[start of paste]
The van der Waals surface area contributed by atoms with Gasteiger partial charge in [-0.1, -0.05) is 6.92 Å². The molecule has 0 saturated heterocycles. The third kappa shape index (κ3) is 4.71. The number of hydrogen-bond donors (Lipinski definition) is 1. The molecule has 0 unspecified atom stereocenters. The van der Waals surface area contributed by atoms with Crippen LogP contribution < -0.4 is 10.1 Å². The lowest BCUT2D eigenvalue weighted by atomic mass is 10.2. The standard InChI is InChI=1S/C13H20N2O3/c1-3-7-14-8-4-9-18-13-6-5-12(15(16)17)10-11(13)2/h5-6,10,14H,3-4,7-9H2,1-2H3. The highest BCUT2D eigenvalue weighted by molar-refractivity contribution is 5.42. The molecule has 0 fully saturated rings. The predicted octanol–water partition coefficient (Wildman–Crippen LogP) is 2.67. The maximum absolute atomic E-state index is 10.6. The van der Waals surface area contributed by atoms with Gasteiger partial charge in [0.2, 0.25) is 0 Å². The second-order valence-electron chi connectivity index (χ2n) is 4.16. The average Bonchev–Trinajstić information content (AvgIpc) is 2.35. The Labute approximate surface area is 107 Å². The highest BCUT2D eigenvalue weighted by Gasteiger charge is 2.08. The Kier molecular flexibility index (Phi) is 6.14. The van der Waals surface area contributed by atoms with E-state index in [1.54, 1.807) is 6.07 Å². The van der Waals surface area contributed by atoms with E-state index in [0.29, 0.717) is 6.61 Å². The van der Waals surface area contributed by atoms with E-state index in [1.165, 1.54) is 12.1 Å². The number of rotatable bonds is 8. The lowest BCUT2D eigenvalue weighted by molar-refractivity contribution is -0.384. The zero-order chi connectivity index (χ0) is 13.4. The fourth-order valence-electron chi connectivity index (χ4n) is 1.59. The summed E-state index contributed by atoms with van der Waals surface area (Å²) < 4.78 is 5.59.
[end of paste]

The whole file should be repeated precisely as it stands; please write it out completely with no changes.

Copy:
The van der Waals surface area contributed by atoms with Gasteiger partial charge in [-0.1, -0.05) is 6.92 Å². The molecule has 0 saturated heterocycles. The third kappa shape index (κ3) is 4.71. The number of hydrogen-bond donors (Lipinski definition) is 1. The molecule has 0 unspecified atom stereocenters. The van der Waals surface area contributed by atoms with Crippen LogP contribution < -0.4 is 10.1 Å². The lowest BCUT2D eigenvalue weighted by atomic mass is 10.2. The standard InChI is InChI=1S/C13H20N2O3/c1-3-7-14-8-4-9-18-13-6-5-12(15(16)17)10-11(13)2/h5-6,10,14H,3-4,7-9H2,1-2H3. The highest BCUT2D eigenvalue weighted by molar-refractivity contribution is 5.42. The molecule has 0 fully saturated rings. The predicted octanol–water partition coefficient (Wildman–Crippen LogP) is 2.67. The maximum absolute atomic E-state index is 10.6. The van der Waals surface area contributed by atoms with Gasteiger partial charge in [0.2, 0.25) is 0 Å². The second-order valence-electron chi connectivity index (χ2n) is 4.16. The average Bonchev–Trinajstić information content (AvgIpc) is 2.35. The Labute approximate surface area is 107 Å². The highest BCUT2D eigenvalue weighted by Gasteiger charge is 2.08. The Kier molecular flexibility index (Phi) is 6.14. The van der Waals surface area contributed by atoms with E-state index in [1.54, 1.807) is 6.07 Å². The van der Waals surface area contributed by atoms with E-state index in [0.29, 0.717) is 6.61 Å². The van der Waals surface area contributed by atoms with E-state index in [1.165, 1.54) is 12.1 Å². The number of rotatable bonds is 8. The lowest BCUT2D eigenvalue weighted by molar-refractivity contribution is -0.384. The zero-order chi connectivity index (χ0) is 13.4. The fourth-order valence-electron chi connectivity index (χ4n) is 1.59. The summed E-state index contributed by atoms with van der Waals surface area (Å²) < 4.78 is 5.59.